How Does Social Security Reform Indecision Affect Younger Cohorts?
The Social Security trust fund will be exhausted in the early 2030s. The U.S. government will need to make a choice about how to address the impending trust fund exhaustion, but it is unclear what it will choose to do. This indecision leaves young and middle-aged workers not knowing whether they will face Social Security benefit cuts, payroll tax increases, or an increase in the full retirement age. This uncertainty about what will happen in the future causes young and middle-aged cohorts who are saving for retirement to make mistakes that could be avoided if the government decided earlier what will happen when the trust fund runs dry. This paper examines the cost of government indecision on Social Security reform. We calculate the value that people in different income classes and different birth cohorts would receive if the government decided now what it will do when the trust funds are exhausted. We find that the cost of indecision can be large. In some cases, the value of knowing today what the policy change will be in 2035 is worth more than two months of labor market earnings.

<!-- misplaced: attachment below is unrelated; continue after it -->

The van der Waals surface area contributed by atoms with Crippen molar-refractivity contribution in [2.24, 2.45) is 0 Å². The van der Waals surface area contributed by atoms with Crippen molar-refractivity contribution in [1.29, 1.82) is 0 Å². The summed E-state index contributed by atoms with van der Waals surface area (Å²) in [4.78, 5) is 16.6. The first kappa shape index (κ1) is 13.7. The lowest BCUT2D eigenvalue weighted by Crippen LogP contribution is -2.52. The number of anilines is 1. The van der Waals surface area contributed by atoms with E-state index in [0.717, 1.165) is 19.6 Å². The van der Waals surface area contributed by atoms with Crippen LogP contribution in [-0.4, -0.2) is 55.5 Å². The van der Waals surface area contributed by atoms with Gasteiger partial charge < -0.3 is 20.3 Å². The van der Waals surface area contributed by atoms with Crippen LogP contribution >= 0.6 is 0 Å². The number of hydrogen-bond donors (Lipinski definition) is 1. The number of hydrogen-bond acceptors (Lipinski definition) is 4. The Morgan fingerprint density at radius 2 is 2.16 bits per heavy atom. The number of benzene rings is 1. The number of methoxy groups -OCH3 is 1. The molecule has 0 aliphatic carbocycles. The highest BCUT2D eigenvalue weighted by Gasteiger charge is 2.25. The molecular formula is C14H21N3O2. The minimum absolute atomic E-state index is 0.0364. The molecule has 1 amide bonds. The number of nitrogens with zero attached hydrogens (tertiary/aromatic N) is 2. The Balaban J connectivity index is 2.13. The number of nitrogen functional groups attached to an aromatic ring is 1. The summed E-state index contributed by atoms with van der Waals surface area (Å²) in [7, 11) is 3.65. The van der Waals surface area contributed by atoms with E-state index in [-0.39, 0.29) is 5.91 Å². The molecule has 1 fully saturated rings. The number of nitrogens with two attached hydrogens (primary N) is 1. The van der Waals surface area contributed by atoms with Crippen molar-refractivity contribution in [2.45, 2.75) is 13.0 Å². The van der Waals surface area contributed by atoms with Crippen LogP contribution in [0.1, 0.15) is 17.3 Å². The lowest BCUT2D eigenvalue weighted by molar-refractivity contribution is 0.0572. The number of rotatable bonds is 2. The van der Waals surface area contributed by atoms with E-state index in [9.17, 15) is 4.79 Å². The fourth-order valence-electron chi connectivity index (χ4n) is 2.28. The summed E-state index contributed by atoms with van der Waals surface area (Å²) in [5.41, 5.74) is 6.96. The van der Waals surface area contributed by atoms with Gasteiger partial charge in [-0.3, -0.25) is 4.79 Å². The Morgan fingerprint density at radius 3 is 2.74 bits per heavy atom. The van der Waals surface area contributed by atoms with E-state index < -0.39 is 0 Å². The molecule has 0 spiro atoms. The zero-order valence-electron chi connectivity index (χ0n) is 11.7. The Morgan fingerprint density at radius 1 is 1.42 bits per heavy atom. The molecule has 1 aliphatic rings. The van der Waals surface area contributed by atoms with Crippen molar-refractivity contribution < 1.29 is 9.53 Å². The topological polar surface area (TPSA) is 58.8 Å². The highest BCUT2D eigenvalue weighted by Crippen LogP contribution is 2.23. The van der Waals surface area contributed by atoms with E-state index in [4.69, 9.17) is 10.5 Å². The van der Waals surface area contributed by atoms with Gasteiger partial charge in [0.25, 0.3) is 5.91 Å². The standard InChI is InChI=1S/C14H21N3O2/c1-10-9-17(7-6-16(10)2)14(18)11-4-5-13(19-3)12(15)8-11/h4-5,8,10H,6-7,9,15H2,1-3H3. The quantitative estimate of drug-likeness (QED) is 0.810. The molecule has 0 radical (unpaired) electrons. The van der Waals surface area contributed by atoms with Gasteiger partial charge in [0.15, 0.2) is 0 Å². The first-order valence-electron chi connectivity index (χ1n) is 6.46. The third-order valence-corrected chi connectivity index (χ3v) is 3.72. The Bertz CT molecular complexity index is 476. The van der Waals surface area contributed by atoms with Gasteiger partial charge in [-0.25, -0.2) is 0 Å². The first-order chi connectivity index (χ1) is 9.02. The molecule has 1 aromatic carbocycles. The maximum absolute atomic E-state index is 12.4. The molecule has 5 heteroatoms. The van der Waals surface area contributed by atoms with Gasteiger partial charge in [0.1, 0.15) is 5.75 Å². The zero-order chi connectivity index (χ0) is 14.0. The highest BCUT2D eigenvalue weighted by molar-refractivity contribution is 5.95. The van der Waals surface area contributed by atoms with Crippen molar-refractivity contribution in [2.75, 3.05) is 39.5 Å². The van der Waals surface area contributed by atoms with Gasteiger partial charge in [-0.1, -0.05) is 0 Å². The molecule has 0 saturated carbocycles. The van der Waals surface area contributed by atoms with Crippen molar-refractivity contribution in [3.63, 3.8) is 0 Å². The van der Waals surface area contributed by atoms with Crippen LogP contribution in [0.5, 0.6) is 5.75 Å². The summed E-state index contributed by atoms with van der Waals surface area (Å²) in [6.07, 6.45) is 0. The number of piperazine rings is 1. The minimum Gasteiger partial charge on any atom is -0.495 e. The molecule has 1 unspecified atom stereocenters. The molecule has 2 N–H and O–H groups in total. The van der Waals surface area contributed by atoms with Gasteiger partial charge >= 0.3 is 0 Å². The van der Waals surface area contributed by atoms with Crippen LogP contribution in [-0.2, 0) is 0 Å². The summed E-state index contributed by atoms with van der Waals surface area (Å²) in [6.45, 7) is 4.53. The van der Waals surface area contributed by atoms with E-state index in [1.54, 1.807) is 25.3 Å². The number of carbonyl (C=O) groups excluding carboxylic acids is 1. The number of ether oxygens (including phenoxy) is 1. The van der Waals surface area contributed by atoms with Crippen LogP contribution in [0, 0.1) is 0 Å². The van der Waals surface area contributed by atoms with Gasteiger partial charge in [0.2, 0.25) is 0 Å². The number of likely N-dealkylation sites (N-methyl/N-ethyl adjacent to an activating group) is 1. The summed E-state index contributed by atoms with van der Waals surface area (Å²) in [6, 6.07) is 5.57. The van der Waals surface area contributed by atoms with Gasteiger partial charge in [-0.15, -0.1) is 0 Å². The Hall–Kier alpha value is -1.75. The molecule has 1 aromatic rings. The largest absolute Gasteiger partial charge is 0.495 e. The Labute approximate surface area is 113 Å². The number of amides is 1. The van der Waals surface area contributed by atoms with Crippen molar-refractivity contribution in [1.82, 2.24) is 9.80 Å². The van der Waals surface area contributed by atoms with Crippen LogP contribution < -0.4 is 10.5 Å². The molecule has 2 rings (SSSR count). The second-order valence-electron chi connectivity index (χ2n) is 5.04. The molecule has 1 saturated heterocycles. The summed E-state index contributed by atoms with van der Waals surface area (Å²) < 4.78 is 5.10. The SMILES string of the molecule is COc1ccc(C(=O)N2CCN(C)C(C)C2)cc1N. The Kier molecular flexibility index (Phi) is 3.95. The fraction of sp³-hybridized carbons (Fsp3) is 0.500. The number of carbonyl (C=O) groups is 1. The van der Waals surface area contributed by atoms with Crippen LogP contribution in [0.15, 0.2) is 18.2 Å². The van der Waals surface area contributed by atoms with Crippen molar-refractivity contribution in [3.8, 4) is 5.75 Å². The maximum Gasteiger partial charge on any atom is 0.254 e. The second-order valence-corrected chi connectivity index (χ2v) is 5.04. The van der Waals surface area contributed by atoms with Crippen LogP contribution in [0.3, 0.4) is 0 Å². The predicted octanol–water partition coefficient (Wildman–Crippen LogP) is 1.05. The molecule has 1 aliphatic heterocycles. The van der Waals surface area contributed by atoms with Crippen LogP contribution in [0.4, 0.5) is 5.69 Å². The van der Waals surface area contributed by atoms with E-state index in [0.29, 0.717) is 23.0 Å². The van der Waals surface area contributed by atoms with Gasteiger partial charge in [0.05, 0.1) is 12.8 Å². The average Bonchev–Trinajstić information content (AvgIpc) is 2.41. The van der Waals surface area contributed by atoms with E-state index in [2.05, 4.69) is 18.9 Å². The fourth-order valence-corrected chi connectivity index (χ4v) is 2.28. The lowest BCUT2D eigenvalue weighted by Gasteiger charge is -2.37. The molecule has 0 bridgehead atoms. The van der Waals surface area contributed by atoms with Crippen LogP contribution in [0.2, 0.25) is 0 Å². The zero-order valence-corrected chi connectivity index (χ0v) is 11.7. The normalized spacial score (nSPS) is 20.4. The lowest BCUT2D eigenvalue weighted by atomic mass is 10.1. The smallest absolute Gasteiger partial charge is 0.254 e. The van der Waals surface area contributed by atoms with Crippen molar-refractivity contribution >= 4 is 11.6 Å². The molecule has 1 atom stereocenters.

This paper was prepared for the volume "Overtime: America's Aging Workforce and the Future of 'Working Longer'," edited by Lisa Berkman and Beth Truesdale. Overtime is supported by the Alfred P. Sloan Foundation's Working Longer project. The views expressed herein are those of the authors and do not necessarily reflect the views of the National Bureau of Economic Research.
I have received financial support summing to at least $10,000 in the past three years from the following organizations: 1) The Alfred P. Sloan Foundation through the National Bureau of Economic Research, Stanford University, and George Mason University; 2) The American Enterprise Institute.